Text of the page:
My adventure began with a 4 day all expense paid stay at Mission Hospital in Asheville. Let me start by saying that besides the sporadic cold, headache or sore throat, I am generally a pretty healthy person. Having lived in California for almost 10 years has given me more of a holistic, or, as my brother would say, hippie approach to life. I eat organic foods, cut down on refined sugar and flour, meditate and drink my “green drink” (which my father lovingly calls “frog spit”) every morning. Imagine my surprise when what I thought was the flu transitioned into me being driven to the emergency room.

I knew I was truly sick when I heard myself agreeing that going to the hospital was my best course of action. I had gone through a week of chills, no appetite, intense sweating and a headache and now my speech was beginning to slur and I couldn’t keep my balance while walking.

It would be fair to say that at the time I had animosity and an aversion to doctors, medicine and hospitals. I grew up with a mentally ill mother and watched as she was prescribed a constant barrage of medications; medications that sometimes worked or would work for a short period of time and then fail. I judged the medical community for this failure and as a result, never trusted or forgave them for not helping my mom live a better life. In fact, I had so much inner anger around the concept of illness that whenever I got sick I got mad that I was sick.

Getting to the hospital took most of my energy. As soon as we walked into the emergency room, the woman behind the desk took one look at me and brought me a wheelchair. Just the way that she looked at me made me feel safe and taken care of. I remember bits and pieces of that night as I was put through a battery of tests: an MRI, chest x-rays, blood tests and a spinal tap. Even in my haze I remember thinking “everyone is so nice.” In my semi-delirious state I imagined that the testing and exams were spa treatments and I was at an exclusive resort being pampered.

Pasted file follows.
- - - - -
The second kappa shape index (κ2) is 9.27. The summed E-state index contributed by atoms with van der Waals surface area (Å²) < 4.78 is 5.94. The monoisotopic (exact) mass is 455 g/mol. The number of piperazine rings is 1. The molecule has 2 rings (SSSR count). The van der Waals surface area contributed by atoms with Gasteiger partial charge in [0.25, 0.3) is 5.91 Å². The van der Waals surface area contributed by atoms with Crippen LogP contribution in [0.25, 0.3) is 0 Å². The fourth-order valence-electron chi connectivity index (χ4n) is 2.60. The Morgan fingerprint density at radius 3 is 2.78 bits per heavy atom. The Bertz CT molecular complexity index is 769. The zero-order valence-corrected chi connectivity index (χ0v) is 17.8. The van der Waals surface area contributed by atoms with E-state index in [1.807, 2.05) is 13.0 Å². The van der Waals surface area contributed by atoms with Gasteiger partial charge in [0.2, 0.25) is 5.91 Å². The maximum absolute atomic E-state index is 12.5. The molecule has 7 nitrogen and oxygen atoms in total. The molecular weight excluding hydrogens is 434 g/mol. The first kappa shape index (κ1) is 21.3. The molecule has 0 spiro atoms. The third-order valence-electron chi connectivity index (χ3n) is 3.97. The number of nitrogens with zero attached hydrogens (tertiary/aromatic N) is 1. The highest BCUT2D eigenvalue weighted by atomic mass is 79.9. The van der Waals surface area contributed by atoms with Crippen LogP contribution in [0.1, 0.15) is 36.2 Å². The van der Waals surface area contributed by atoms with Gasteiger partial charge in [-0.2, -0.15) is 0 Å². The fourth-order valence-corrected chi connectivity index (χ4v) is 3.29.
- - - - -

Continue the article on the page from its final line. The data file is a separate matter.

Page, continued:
When they finally wheeled me into my room, I watched as they put a port in my arm for the IV and it seemed like cords were attached to my body in various places. I vaguely remember wondering how, with all of these attachments, I would navigate my way to the bathroom. Ah, the priorities that come to mind right before falling asleep.

The next morning, I still felt like crap but when I spoke, I could once again form coherent sentences. I rang for the nurse and when she came in I was told that I had pneumonia. Because I thought that pneumonia included constant coughing (and I hadn’t experienced that), I was surprised at the diagnosis. The symptoms of slurring and lack of balance had confused me as well. I was told that my slurring and lack of balance was a result of potassium deficiency and that if my levels had gone any lower, I could have developed heart problems that would have lasted the rest of my life. There was also a possibility that if I had waited another day before coming in that I could have died.
As the day went on and they alternated between giving me bags of potassium and antibiotics through my IV, I realized that the medical community that I had shunned my entire life had diagnosed me correctly and saved me. Because of the care and medicine I was receiving I would not have chronic heart problems and I was still alive. When that thought sank in, I felt a shift and experienced a healing around my old wound of anger and mistrust towards the medical community and illness. My body was feeling better and as a bonus, my mind and spirit were also receiving a deep healing.